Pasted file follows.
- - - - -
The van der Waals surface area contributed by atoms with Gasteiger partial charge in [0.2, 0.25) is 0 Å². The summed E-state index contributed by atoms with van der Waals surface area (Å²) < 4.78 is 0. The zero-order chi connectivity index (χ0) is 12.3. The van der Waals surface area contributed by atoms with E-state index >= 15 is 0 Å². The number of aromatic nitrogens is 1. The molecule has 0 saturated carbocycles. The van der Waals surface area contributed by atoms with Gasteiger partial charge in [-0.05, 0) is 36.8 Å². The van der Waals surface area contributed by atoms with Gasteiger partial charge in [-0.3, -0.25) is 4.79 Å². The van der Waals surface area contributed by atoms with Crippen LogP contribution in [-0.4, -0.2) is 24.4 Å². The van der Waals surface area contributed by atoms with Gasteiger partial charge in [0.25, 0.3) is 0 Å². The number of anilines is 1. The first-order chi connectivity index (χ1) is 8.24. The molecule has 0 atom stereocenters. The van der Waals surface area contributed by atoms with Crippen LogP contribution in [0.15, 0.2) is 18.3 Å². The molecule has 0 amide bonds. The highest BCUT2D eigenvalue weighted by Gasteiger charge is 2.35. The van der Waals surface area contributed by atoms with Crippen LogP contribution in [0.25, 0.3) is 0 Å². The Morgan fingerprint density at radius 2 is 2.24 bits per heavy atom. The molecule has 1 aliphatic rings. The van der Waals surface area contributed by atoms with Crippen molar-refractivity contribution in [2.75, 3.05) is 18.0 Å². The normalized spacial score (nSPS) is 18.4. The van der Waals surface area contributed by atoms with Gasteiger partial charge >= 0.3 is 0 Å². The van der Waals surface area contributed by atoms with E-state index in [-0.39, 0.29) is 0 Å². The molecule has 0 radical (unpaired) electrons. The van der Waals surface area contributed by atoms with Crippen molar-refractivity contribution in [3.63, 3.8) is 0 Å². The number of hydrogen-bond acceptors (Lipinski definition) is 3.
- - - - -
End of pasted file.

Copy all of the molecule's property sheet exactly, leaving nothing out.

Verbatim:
The van der Waals surface area contributed by atoms with Gasteiger partial charge in [0.2, 0.25) is 0 Å². The summed E-state index contributed by atoms with van der Waals surface area (Å²) < 4.78 is 0. The zero-order chi connectivity index (χ0) is 12.3. The van der Waals surface area contributed by atoms with E-state index >= 15 is 0 Å². The number of aromatic nitrogens is 1. The molecule has 0 saturated carbocycles. The van der Waals surface area contributed by atoms with Gasteiger partial charge in [-0.05, 0) is 36.8 Å². The van der Waals surface area contributed by atoms with Gasteiger partial charge in [-0.3, -0.25) is 4.79 Å². The van der Waals surface area contributed by atoms with Crippen LogP contribution in [-0.4, -0.2) is 24.4 Å². The van der Waals surface area contributed by atoms with Gasteiger partial charge in [0.25, 0.3) is 0 Å². The number of anilines is 1. The first-order chi connectivity index (χ1) is 8.24. The molecule has 0 atom stereocenters. The van der Waals surface area contributed by atoms with Crippen LogP contribution in [0.15, 0.2) is 18.3 Å². The molecule has 0 amide bonds. The highest BCUT2D eigenvalue weighted by Gasteiger charge is 2.35. The van der Waals surface area contributed by atoms with Crippen LogP contribution in [0.25, 0.3) is 0 Å². The Morgan fingerprint density at radius 2 is 2.24 bits per heavy atom. The molecule has 1 aliphatic rings. The van der Waals surface area contributed by atoms with Crippen molar-refractivity contribution in [2.75, 3.05) is 18.0 Å². The normalized spacial score (nSPS) is 18.4. The van der Waals surface area contributed by atoms with Gasteiger partial charge >= 0.3 is 0 Å². The van der Waals surface area contributed by atoms with E-state index in [-0.39, 0.29) is 0 Å². The molecule has 0 radical (unpaired) electrons. The van der Waals surface area contributed by atoms with Crippen molar-refractivity contribution in [3.63, 3.8) is 0 Å². The number of hydrogen-bond acceptors (Lipinski definition) is 3.